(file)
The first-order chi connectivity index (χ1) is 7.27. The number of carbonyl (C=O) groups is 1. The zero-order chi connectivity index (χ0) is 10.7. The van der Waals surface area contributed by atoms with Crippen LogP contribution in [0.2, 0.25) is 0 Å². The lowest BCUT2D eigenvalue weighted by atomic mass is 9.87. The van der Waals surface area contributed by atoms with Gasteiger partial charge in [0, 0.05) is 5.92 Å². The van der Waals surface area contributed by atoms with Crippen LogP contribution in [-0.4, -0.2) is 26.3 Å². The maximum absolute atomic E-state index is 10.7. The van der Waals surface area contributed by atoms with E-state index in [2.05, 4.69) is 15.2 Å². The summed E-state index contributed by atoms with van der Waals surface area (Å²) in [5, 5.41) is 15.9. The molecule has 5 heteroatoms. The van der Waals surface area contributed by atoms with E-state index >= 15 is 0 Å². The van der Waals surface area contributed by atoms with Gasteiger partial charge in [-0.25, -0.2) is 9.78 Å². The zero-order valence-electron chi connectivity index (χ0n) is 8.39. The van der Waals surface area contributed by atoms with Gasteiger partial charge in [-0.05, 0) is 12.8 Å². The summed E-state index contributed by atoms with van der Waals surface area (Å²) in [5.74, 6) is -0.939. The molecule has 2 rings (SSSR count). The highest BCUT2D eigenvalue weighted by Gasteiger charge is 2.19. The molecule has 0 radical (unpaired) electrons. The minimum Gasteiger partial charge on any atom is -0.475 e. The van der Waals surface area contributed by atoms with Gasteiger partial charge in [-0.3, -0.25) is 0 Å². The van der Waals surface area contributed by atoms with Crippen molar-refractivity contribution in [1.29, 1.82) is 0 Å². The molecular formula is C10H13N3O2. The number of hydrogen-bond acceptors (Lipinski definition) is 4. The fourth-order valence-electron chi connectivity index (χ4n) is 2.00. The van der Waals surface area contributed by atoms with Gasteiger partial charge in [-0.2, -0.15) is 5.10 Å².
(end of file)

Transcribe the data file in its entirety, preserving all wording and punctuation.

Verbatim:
The first-order chi connectivity index (χ1) is 7.27. The number of carbonyl (C=O) groups is 1. The zero-order chi connectivity index (χ0) is 10.7. The van der Waals surface area contributed by atoms with Crippen LogP contribution in [0.2, 0.25) is 0 Å². The lowest BCUT2D eigenvalue weighted by atomic mass is 9.87. The van der Waals surface area contributed by atoms with Gasteiger partial charge in [0, 0.05) is 5.92 Å². The van der Waals surface area contributed by atoms with Crippen LogP contribution in [-0.4, -0.2) is 26.3 Å². The maximum absolute atomic E-state index is 10.7. The van der Waals surface area contributed by atoms with E-state index in [2.05, 4.69) is 15.2 Å². The summed E-state index contributed by atoms with van der Waals surface area (Å²) in [5, 5.41) is 15.9. The molecule has 5 heteroatoms. The van der Waals surface area contributed by atoms with E-state index >= 15 is 0 Å². The van der Waals surface area contributed by atoms with Gasteiger partial charge in [-0.25, -0.2) is 9.78 Å². The zero-order valence-electron chi connectivity index (χ0n) is 8.39. The van der Waals surface area contributed by atoms with Gasteiger partial charge in [-0.05, 0) is 12.8 Å². The summed E-state index contributed by atoms with van der Waals surface area (Å²) in [5.74, 6) is -0.939. The molecule has 2 rings (SSSR count). The highest BCUT2D eigenvalue weighted by Gasteiger charge is 2.19. The molecule has 0 radical (unpaired) electrons. The minimum Gasteiger partial charge on any atom is -0.475 e. The van der Waals surface area contributed by atoms with Gasteiger partial charge in [-0.3, -0.25) is 0 Å². The van der Waals surface area contributed by atoms with Crippen molar-refractivity contribution in [1.29, 1.82) is 0 Å². The molecular formula is C10H13N3O2. The number of hydrogen-bond acceptors (Lipinski definition) is 4. The fourth-order valence-electron chi connectivity index (χ4n) is 2.00. The van der Waals surface area contributed by atoms with Gasteiger partial charge in [-0.2, -0.15) is 5.10 Å².